EPHRATAH, N.Y. - A small airplane operating as a volunteer Angel Flight crashed in upstate New York on Friday evening, killing at least two people, authorities said.
Fulton County Sheriff Thomas Lorey said the flight's two passengers were found dead and investigators are searching for the pilot, who is missing. Officials did not immediately identify the passengers or pilot.
The Piper PA 34 airplane originated in Massachusetts and crashed about a half-mile west of Caroga, N.Y., just after 5 p.m. Friday, Federal Aviation Administration spokeswoman Kathleen Bergen said.
Lorey said the twin-engine plane crashed in a wooded area in Ephratah, about an hour west of Albany
"The bulk of the plane is in the water, in a pond, completely submerged and we have to wait until daylight to put divers in," the sheriff said.
Larry Camerlin, president and founder of Angel Flight Northeast, a nonprofit group that arranges free air transportation for sick patients from volunteer pilots, said the organization was "tremendously saddened" by the tragic news of the crash.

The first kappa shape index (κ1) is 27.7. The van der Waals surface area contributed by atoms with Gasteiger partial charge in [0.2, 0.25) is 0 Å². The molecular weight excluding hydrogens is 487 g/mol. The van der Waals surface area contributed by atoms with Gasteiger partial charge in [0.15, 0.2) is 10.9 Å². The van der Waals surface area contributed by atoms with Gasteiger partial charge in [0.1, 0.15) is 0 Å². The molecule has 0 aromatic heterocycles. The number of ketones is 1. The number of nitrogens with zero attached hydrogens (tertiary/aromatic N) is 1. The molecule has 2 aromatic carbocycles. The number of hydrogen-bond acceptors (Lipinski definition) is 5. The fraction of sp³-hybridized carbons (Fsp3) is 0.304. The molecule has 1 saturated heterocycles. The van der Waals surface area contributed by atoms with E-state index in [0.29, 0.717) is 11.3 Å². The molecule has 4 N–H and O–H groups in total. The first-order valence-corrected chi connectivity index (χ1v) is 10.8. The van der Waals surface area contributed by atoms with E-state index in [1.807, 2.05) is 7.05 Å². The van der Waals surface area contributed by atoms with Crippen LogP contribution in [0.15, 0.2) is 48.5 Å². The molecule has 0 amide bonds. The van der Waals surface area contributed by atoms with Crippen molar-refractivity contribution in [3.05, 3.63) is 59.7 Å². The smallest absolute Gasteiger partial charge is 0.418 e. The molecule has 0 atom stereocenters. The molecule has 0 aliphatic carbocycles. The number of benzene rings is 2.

"We all offer our thoughts and prayers to the families of those affected," Camerlin said in a statement. "Our volunteer pilots are the most compassionate and generous individuals who donate their time, aircraft and fuel to transport patients and loved ones for free to essential medical care that would otherwise not be readily available to them. There are no words that can adequately express our sorrow."
An employee at an ice cream shop in nearby Johnstown who refused to give her name said she heard what sounded like engine failure and then a loud explosion, "like a gun shot."
She said she went outside and "there were pieces of airplane coming out of the sky."
The FAA and the National Transportation Safety Board will investigate the crash, including what the weather conditions were like at the time of the accident.
At the time of the crash, in Rome, N.Y., visibility was 10 miles, there was slight rain and winds of about 13 to 14 mph, according to National Weather Service meteorologist Brian Montgomery.
The flight departed from Hanscom Field in Bedford, Mass., and was headed to Rome, N.Y., before crashing about 57 miles to the east, near Caroga, according to Bergen.
Camerlin's statement said that since Angel Flight NE was founded in 1996, the group has set up free air transportation and medical care for more than 65,000 children and adults on about 60,000 flights covering a total of more than 12 million miles.